Plants 1-5 cm; taproots branched. Stems 1-3(-5), ascending to erect, reddish or purplish, glabrous. Leaves fewer than 10, horizontal; petioles ± narrowly winged; blades linear-oblanceolate to narrowly oblanceolate (usually runcinate), (1-)1.5-4 × 0.5-1 cm, bases attenuate, margins lobed regularly, deeply, in 3-5(-7) pairs (occasionally dentate, rarely entire or subentire), lobes triangular, straight or often retrorse (also teeth), acute to acuminate or obtuse, teeth 0 or occasionally 1-3 on lobes (or replacing lobes), apices acuminate, faces glabrous or sparsely arachnoid-villous (particularly young). Calyculi (6-)8-10, appressed to spreading, soon reflexed or revolute (thinner than phyllaries), pruinose, sometimes purplish (particularly adaxially), narrowly to broadly ovate bractlets in (1-)2 series, 2.5-3.8 × 1.8-2.6 mm, margins not to ± scarious proximally, apices acuminate to broadly, shortly caudate, hornless, not callous, tips slightly scarious (purple), entire or slightly erose. Involucres dark to blackish green, pruinose, sometimes purplish, narrowly campanulate to cylindro-campanulate or cylindric, (6-)10-12(-14) mm. Phyllaries 8-12 in 2 series, lanceolate (outer) to ovate (inner), 1.5-3.1 mm wide, margins not scarious (outer) or broadly so, narrowing in distal 1/2 (green zone often darker marginally), apices acuminate, hornless, not callous, entire or tips slightly scarious-erose. Florets (ca. 15-)35-50; corollas yellow (sometimes gray-striped abaxially), 7.5-8.8 × 1.3-2 mm. Cypselae pale reddish brown or reddish-tinged or straw-colored to dark gray, bodies oblanceoloid, 2.8-3.5 mm, cones conic, 0.5-0.6 mm, beaks stout, 2.8-4.5, ribs 7 (wide) to 14 narrow (3-5 prominent), faces proximally smooth to tuberculate, muricate in distal 1/2; pappi white, 4.8-5.5 mm. 2n = 16- (as pumilum). Flowering summer. Dry to moderately drained areas, gravel, sand, silt, clay, with low organic content, ridges, arctic seashores, barrens, flood plains, high alpine tundra (south); 40-3400 m; Greenland; Alta., B.C., N.W.T., Nunavut; Colo., Idaho, Utah, Wyo. Taraxacum scopulorum is known from the western Canadian Arctic Archipelago and from high-alpine summits in the western Cordilleras. This small species is characterized by lobed leaves, yellow ligules, and cypselae that are paler and less muricate than those of T. phymatocarpum.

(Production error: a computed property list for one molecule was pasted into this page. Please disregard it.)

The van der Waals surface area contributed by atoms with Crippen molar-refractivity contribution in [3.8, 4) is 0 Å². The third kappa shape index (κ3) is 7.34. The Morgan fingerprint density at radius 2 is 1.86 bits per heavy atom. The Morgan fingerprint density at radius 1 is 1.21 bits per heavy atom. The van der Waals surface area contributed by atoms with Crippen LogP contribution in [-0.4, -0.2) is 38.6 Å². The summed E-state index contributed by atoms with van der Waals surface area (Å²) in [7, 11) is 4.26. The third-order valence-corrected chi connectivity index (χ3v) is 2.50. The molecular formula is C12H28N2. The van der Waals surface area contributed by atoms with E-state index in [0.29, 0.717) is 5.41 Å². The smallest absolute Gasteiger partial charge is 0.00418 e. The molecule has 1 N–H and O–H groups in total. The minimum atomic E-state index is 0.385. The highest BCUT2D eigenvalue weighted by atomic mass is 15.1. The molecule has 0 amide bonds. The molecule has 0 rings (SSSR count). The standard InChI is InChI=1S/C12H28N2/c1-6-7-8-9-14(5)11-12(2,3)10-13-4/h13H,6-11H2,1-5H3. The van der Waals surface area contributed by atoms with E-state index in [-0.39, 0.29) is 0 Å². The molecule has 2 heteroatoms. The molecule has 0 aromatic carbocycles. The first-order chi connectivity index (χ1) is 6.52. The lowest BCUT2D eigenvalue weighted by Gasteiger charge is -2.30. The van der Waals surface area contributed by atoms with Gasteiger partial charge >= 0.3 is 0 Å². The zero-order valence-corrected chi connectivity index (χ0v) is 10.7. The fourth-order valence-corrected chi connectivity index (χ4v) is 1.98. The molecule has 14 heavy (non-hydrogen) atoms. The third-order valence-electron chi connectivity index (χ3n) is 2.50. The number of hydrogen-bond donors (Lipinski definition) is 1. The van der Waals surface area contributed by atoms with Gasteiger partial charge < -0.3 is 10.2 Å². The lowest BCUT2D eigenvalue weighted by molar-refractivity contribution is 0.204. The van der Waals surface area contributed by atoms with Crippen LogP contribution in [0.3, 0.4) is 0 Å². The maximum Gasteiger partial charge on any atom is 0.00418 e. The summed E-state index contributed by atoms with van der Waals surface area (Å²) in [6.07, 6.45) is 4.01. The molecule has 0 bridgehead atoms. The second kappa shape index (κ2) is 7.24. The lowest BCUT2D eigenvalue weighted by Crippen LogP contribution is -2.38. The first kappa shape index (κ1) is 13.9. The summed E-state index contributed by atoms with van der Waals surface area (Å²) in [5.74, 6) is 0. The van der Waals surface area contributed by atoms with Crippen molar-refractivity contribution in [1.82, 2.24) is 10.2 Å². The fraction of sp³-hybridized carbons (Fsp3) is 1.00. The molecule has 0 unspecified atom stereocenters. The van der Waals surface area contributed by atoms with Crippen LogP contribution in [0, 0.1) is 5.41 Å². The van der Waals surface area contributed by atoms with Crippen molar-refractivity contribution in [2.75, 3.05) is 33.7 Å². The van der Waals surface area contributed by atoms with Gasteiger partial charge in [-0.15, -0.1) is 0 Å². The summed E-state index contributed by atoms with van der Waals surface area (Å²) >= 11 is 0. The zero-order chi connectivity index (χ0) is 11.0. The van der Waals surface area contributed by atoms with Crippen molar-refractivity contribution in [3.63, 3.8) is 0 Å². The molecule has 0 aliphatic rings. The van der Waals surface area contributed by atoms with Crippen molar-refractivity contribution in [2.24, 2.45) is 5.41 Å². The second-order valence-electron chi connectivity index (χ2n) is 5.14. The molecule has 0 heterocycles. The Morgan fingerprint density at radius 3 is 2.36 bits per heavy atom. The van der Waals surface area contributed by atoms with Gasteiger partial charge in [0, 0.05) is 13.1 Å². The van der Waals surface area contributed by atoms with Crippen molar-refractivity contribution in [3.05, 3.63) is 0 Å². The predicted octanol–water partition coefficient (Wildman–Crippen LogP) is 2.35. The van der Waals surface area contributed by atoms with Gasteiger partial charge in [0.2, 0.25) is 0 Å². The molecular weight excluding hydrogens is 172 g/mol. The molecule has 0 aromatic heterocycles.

The name Taraxacum lyratum Ledebour has been used for this species since the work of H. Handel-Mazzetti (1907), who annotated the type of T. scopulorum (GH). That type originated from the mountains of central Asia, and in his monograph Handel-Mazzetti included Kamchatka and northern Alaska in its range; I have not seen specimens of the species from Alaska. Also, his concept of T. lyratum seems to include heterogeneous elements, notably what is called here T. alaskanum. At the present time, I prefer to treat this species as restricted to North America, where the name T. scopulorum clearly applies to this very distinct, diminutive dandelion. It appears to be closely related to T. phymatocarpum, but the latter has mostly entire or slightly dentate leaves (some leaves sometimes slightly deltate-lobed), as opposed to the wholly deltate-lobed ones of T. scopulorum. A. E. Porsild (1957) illustrated this species under the name T. pumilum.